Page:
the remainder of the day will bore you. we went back to see the old part of the city, this time in the light, and failed to find somewhere nice to drink. and we organised to meet up again with the same people from the other night. then we had a nap. we also booked us a table at o noir, an exciting and bizarre restaurant we'd discovered earlier in the day. one we felt compelled to experience.
how it works is you eat in complete darkness. your blind waiter leads you into a pitch black room and to your table, where you fumble around and try to find your chair and cutlery. there's music from the twenties playing and you can hear other groups laughing and chatting loudly, but you can't work out quite how many. and you have no idea how big the restaurant is. you really can't see anything. and it's harder than you'd think (than i had thought anyway), trying to butter a bread roll or pierce roasted veg on your fork. julie didn't even know what her main course was since she'd ordered the 'surprise' option (all available in vegetarian). it's such an odd experience, and because there were no visual clues my memory of it is very strange. if you needed the toilet you had to call your waiter to be led there. and then julie got confused because i kept swapping her beer and water. then she stole mine, but i'd already finished it. there's endless opportunity for mischief. i was half expecting that as soon as we'd finished eating the lights would come up, revealing a room devoid of any people, tape players standing on every table. spooky shit like that, would have been brilliant.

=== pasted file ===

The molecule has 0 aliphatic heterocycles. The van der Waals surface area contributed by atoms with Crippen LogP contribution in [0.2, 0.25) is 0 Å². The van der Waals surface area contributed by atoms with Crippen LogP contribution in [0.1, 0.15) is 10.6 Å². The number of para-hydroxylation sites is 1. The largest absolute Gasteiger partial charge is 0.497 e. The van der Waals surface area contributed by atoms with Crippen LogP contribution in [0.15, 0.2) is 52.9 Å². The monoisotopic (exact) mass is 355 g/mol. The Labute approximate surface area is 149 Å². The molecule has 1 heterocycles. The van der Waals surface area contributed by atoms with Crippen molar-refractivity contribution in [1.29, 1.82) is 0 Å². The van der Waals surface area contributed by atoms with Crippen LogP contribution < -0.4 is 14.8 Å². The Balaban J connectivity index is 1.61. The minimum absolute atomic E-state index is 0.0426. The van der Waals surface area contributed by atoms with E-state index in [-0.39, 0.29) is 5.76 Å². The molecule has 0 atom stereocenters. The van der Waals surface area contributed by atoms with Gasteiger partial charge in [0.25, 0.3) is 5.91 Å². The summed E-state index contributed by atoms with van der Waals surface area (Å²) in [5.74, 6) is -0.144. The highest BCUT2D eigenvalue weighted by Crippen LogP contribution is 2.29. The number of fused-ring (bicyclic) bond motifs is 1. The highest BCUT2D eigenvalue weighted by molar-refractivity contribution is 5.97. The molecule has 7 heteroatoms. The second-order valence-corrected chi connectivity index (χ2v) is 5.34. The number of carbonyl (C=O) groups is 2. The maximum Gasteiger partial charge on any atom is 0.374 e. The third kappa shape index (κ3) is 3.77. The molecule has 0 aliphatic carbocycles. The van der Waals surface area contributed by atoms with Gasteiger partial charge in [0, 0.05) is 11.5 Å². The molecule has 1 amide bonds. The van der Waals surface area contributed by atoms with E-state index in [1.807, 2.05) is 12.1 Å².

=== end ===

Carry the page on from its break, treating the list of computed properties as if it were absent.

so we were waiting for a text to give us a direction, and in the meantime we wandered with a vague aim of finding a reasonable place to drink. everywhere just looked nasty, and our standards got higher as our energy began to waiver. we were halfway home when we finally got the text, saying we could meet them at a bar we'd walked past forty minutes previously. we just went back to bed instead, with a bottle of whiskey. perhaps we should have been living it up more, but we'd been doing good and didn't feel it was particularly necessary. luckily we didn't see them again and so didn't have to make further excuses.
and then suddenly (not so suddenly) it was our last day in canada, and we had a whole bunch of art to see. i really wanted to see the contemporary art gallery and we both wanted to see the cuban art and history exhibition at the museum of fine arts. also we had to go to the anarchist book shop and get to the airport in plenty of time to argue our baggage onto the plane.